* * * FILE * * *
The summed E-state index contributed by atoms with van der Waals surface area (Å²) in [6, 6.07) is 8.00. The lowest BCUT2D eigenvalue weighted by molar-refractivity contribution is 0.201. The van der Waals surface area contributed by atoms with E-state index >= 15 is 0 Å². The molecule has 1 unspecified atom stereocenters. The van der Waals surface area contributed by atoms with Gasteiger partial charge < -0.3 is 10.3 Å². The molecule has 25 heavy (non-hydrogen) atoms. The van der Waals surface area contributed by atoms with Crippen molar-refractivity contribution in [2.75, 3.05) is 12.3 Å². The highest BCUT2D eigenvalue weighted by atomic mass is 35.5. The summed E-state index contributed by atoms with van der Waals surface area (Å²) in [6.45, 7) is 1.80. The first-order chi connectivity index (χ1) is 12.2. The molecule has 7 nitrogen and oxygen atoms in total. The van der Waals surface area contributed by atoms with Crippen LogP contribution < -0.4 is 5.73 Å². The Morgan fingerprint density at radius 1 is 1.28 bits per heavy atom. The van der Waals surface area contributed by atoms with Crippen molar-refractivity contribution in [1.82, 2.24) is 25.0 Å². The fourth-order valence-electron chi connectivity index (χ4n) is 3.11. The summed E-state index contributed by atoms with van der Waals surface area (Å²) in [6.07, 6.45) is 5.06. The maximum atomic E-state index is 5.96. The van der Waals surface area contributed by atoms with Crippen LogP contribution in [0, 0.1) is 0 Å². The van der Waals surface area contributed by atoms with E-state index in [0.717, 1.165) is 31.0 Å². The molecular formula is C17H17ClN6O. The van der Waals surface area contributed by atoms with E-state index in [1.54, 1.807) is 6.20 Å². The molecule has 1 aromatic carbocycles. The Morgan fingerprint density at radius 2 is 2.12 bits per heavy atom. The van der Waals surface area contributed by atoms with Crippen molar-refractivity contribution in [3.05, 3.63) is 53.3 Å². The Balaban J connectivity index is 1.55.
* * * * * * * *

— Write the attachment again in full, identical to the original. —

The summed E-state index contributed by atoms with van der Waals surface area (Å²) in [6, 6.07) is 8.00. The lowest BCUT2D eigenvalue weighted by molar-refractivity contribution is 0.201. The van der Waals surface area contributed by atoms with E-state index >= 15 is 0 Å². The molecule has 1 unspecified atom stereocenters. The van der Waals surface area contributed by atoms with Gasteiger partial charge < -0.3 is 10.3 Å². The molecule has 25 heavy (non-hydrogen) atoms. The van der Waals surface area contributed by atoms with Crippen molar-refractivity contribution in [2.75, 3.05) is 12.3 Å². The highest BCUT2D eigenvalue weighted by atomic mass is 35.5. The summed E-state index contributed by atoms with van der Waals surface area (Å²) in [6.45, 7) is 1.80. The first-order chi connectivity index (χ1) is 12.2. The molecule has 7 nitrogen and oxygen atoms in total. The van der Waals surface area contributed by atoms with Crippen LogP contribution < -0.4 is 5.73 Å². The Morgan fingerprint density at radius 1 is 1.28 bits per heavy atom. The van der Waals surface area contributed by atoms with Crippen molar-refractivity contribution in [1.82, 2.24) is 25.0 Å². The fourth-order valence-electron chi connectivity index (χ4n) is 3.11. The summed E-state index contributed by atoms with van der Waals surface area (Å²) in [6.07, 6.45) is 5.06. The maximum atomic E-state index is 5.96. The van der Waals surface area contributed by atoms with Crippen LogP contribution in [0, 0.1) is 0 Å². The van der Waals surface area contributed by atoms with E-state index in [0.717, 1.165) is 31.0 Å². The molecular formula is C17H17ClN6O. The van der Waals surface area contributed by atoms with E-state index in [1.54, 1.807) is 6.20 Å². The molecule has 1 aromatic carbocycles. The Morgan fingerprint density at radius 2 is 2.12 bits per heavy atom. The van der Waals surface area contributed by atoms with Crippen molar-refractivity contribution in [3.05, 3.63) is 53.3 Å². The Balaban J connectivity index is 1.55.